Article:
The Anaheim Ducks are about to play their first "elimination" game of these Stanley Cup Playoffs. As yet, they have not appeared in a game that required them to win to stay alive, and ideally, a Stanley Cup contender would never face such a game. But if and when it comes, it tests a team in a variety of ways, and there is the belief that surviving one or more "win or else" games provides confidence like nothing else.
Last season, the Los Angeles Kings won six "must" games, including three seventh games, on the way to the Stanley Cup Final. The New York Rangers will be facing elimination for the fifth time when the puck drops for Game 7 against Tampa Bay. The Lightning beat Detroit twice in the first round when losses would have ended their season. Chicago was on the edge for the first time in Wednesday's 5-2 win over the Ducks.
So, three of the four remaining teams approach Game 7 having won a total of seven times when defeat was not an option. If that makes a team better for the games that matter most - now and in the Stanley Cup Final - it should be "thumbs up" to the Rangers for coming back from a 3-1 deficit against Washington and for winning Game 6 against Tampa Bay.
We'll see how Anaheim fares. The Ducks needn't be reminded about their first and only elimination game of last year's playoffs. On home ice, as they will be again, they lost 6-2 to the Kings. Or maybe they do need to think of that, to do all they can to make sure it doesn't happen again.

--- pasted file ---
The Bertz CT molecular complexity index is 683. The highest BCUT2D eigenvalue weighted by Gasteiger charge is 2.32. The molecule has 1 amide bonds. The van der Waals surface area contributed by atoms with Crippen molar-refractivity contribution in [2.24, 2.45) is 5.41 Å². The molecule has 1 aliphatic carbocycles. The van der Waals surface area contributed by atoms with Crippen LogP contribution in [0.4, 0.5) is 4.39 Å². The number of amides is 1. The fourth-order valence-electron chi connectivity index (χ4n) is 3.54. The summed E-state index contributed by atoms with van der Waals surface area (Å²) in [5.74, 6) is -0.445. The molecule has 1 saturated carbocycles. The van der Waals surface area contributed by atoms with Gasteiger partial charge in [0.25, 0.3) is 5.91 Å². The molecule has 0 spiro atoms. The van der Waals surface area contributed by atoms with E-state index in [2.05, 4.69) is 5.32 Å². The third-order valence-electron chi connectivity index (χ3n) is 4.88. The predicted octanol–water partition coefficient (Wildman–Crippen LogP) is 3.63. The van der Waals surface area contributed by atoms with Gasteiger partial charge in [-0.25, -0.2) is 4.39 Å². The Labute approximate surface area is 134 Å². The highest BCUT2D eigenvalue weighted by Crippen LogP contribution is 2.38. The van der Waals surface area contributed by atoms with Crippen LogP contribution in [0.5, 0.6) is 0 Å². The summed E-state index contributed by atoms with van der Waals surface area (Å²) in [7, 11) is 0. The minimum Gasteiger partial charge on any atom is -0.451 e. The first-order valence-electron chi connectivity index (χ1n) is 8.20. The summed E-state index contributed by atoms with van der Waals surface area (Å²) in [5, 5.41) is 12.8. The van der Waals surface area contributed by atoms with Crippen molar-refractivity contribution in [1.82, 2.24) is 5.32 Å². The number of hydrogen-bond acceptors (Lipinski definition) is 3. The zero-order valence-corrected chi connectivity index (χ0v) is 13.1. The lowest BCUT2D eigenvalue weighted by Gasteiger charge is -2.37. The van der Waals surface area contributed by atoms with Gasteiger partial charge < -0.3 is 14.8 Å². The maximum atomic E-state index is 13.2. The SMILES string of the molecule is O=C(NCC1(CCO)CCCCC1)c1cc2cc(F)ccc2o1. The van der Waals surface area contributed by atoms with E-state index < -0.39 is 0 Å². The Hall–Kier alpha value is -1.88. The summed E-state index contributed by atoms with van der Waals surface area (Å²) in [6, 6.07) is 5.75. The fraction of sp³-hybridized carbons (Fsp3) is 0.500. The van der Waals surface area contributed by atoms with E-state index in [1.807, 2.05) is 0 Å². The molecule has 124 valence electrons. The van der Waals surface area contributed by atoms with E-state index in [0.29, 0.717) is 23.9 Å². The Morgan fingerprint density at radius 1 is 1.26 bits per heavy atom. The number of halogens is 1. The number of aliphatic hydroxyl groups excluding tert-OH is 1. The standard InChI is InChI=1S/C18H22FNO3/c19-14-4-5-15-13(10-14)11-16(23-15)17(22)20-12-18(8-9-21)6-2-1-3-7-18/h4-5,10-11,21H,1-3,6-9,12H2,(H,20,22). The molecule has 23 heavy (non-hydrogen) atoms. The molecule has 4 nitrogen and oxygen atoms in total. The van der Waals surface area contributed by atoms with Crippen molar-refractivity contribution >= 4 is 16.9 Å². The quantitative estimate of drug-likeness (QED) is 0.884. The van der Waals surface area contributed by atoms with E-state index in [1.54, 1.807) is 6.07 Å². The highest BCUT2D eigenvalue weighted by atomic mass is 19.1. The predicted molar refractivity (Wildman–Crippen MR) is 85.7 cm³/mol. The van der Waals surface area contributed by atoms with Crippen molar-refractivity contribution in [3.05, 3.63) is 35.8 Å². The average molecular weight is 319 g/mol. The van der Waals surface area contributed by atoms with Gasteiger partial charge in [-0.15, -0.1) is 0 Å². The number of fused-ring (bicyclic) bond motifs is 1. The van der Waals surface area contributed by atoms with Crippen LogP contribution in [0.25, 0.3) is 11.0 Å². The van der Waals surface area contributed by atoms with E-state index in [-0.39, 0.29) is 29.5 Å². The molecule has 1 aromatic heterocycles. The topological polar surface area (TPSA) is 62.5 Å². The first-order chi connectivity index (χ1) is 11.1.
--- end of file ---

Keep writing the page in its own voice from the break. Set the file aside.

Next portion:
Obviously, Dan Bylsma was Buffalo's first choice to succeed Ted Nolan as coach of the Sabres….er, well, second choice…..so the matter of draft pick compensation owed to Pittsburgh wasn't about to get in the way.
But what if Bylsma and another candidate had similar credentials, Bylsma was favoured narrowly and the other prospective coach came with no strings attached? And what if the Sabres decided to take a pass on Bylsma as a result? After all, a third-round draft pick is something of value in every other sense. Teams don't give them away with a shrug of the shoulders.
If the issue of compensation meant that Bylsma did not get the Buffalo job, he'd be justifiably upset. The Penguins would still be paying him, and the Sabres, while having to live with their decision, would wonder why they couldn't sign the best coach available free of charge. In that case, I'm guessing Bylsma and every other coach would push for a rule change, and so would the Sabres. That ought to happen, anyway. Thumbs down to draft pick compensation for fired coaches.